Wednesday, July 12, 2006

The leader of the band has died

Since we have been talking about Syd Barrett I tried to think of other bands that would go on to achieve more success (or at least equal success) after the departure of their lead singer. In Pink Floyd’s case the situation is even more amazing since Syd Barrett was also their sole songwriter. Here are some other bands where new talent emerged to lead the band. It is amazing how many of these bands still sucked:

Genesis: Originally fronted by Peter Gabriel. If he envisioned what the band would be like with the former drummer, Phil Collins, fronting it then he was right to leave. I hate Genesis. My dad keeps saying that he heard Phil Collins was an Anti-Semite. He doesn’t know where he heard that and has no real reason to believe it, but in his mind Phil Collins is an Anti-Semite. I think he’s just anti-humanity. Anyone who would release Su-su-sudio on the general public is an animal.

AC/DC: When Bon Scott died in 1980 most thought AC/DC was over. Then they hired Brian Johnson and recorded their biggest album (Back in Black) and their biggest hit (“You Shook Me All Night Long”). Now they had the advantage of still having their songwriters in the band, but its pretty remarkable that they can switch lead singers and actually do better.

Van Halen: David Lee Roth left, Sammy “Right Now” Haggar filled in. Van Halen makes my top 5 most overrated bands of all time, so I didn’t like them before or after. I think they were best with the dude from Extreme.

Depeche Mode: Depeche Mode was formed by Vince Clarke, but he left and the band became big after. The best of all the bands on this list.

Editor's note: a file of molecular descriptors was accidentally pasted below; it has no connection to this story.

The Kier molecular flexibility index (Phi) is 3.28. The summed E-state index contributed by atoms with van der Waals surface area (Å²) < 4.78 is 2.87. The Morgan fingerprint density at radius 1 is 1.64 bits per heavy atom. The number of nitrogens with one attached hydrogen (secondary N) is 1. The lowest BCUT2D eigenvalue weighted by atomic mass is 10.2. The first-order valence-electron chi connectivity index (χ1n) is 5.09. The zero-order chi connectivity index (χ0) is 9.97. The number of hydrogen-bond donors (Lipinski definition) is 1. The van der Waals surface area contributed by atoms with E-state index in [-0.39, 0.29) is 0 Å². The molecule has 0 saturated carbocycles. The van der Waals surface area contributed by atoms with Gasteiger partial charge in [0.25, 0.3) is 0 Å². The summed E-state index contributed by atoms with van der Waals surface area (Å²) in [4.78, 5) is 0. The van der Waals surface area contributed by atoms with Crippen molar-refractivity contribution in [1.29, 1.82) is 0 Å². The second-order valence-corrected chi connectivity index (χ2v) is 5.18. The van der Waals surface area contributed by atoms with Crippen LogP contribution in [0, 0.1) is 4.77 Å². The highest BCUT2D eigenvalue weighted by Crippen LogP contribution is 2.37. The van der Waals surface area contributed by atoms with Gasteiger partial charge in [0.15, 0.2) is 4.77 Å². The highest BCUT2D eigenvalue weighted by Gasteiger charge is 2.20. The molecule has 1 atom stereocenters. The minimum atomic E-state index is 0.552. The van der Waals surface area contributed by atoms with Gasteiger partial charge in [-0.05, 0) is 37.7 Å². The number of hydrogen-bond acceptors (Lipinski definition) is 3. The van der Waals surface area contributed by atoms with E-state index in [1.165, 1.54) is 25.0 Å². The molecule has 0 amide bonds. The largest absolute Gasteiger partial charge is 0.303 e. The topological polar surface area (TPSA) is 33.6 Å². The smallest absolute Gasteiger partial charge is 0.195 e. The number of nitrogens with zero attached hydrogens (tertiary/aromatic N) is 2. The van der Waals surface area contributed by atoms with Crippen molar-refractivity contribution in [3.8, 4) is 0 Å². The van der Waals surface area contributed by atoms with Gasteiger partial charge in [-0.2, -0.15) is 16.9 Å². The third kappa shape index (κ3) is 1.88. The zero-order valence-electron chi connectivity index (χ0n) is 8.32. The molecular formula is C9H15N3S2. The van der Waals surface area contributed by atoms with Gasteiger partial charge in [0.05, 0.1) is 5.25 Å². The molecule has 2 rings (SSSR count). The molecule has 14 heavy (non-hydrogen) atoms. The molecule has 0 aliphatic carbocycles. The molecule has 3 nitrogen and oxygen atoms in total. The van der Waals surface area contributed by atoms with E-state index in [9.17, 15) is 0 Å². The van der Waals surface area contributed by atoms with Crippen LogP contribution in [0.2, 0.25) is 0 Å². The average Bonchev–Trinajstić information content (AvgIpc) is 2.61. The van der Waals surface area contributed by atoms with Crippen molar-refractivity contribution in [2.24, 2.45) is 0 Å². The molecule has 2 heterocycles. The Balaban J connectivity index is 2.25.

Jefferson Airplane: Two members left before Grace Slick was added -- she brought their two biggest songs “White Rabbit” & “Someone to Love” from her previous group. Later they changed their name to Jefferson Starship and later just to Starship (where they had success in their post Grace Slick lineup with their cheeseball hit “We Built This City”) and even later Jefferson Starship The Next Generation (not be confused with Degrassi, The Next Generation or Saved By The Bell, The College Years). The best moment had to be when Slick was insanemly drunk in a concert in Germany and kept taunting the crowd by singing over and over “Who won the war?”. Totally insensitive. Totally hilarious.

Journey: Originally started by a dude in Satana they had a few lead singers before master scholckster Steve Perry. Including Rob Fleishman (not to be confused with Rob Fleishmann pictured in this post)

Thanks to Jordan for the Depeche Mode and Jefferson Airplane entries.

Also Worth Mentioning:

The Beatles: OK, this is a bit of an apples-to-oranges comparison. When the Beatles started George Harrison was too young to even get in the Hamburg clubs they play in (they lied of course to get him in). He was just supposed to be the guitar player. It’s amazing that he would end up penning some of the biggest songs for the Beatles including “While My Guitar Gently Weeps”, “Here Comes the Sun”, “Taxman” and “Something”. Frank Sinatra once called “Something” the greatest love song ever written. I believe, don’t quote me on this, that it’s also the most covered of all the Beatles tunes.

2 comments:

Annoying music-fact guy said...

The most covered song in the Beatles catalog is "Yesterday". It would be the all time number one if not for "Happy Birthday," which strangely enough, is owned by Paul McCartney. That's why you always hear the weird version at Applebees or Chilis, they would have to pay Sir Paul royalties everytime they sang it.

Hops said...

Paul McCartney does NOT own those royalties. That is in fact an urban legend: http://www.snopes.com/music/songs/birthday.asp

But your right, I totally forgot about Yesterday. That is #1, with Something at #2 for most covered Beatles songs.